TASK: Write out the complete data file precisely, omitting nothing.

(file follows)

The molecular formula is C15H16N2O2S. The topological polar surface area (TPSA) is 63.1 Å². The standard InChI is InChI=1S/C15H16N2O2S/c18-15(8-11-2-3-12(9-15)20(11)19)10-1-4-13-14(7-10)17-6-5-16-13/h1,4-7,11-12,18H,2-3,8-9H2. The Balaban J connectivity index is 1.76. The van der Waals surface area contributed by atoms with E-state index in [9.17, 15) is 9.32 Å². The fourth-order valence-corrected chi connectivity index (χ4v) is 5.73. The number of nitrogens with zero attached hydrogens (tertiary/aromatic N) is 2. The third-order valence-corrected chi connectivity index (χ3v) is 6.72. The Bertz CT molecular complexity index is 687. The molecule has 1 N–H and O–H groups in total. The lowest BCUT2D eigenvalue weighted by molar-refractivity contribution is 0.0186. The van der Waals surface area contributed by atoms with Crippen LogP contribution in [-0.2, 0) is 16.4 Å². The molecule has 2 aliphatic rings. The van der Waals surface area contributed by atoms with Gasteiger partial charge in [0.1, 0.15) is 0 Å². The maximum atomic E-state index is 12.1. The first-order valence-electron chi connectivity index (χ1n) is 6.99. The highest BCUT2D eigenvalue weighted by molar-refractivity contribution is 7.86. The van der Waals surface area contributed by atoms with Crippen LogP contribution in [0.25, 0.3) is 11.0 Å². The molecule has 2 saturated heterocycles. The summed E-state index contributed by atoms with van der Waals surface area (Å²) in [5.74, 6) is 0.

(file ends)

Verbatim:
The molecular formula is C15H16N2O2S. The topological polar surface area (TPSA) is 63.1 Å². The standard InChI is InChI=1S/C15H16N2O2S/c18-15(8-11-2-3-12(9-15)20(11)19)10-1-4-13-14(7-10)17-6-5-16-13/h1,4-7,11-12,18H,2-3,8-9H2. The Balaban J connectivity index is 1.76. The van der Waals surface area contributed by atoms with E-state index in [9.17, 15) is 9.32 Å². The fourth-order valence-corrected chi connectivity index (χ4v) is 5.73. The number of nitrogens with zero attached hydrogens (tertiary/aromatic N) is 2. The third-order valence-corrected chi connectivity index (χ3v) is 6.72. The Bertz CT molecular complexity index is 687. The molecule has 1 N–H and O–H groups in total. The lowest BCUT2D eigenvalue weighted by molar-refractivity contribution is 0.0186. The van der Waals surface area contributed by atoms with Crippen LogP contribution in [-0.2, 0) is 16.4 Å². The molecule has 2 aliphatic rings. The van der Waals surface area contributed by atoms with Gasteiger partial charge in [0.1, 0.15) is 0 Å². The maximum atomic E-state index is 12.1. The first-order valence-electron chi connectivity index (χ1n) is 6.99. The highest BCUT2D eigenvalue weighted by molar-refractivity contribution is 7.86. The van der Waals surface area contributed by atoms with Crippen LogP contribution in [0.25, 0.3) is 11.0 Å². The molecule has 2 saturated heterocycles. The summed E-state index contributed by atoms with van der Waals surface area (Å²) in [5.74, 6) is 0.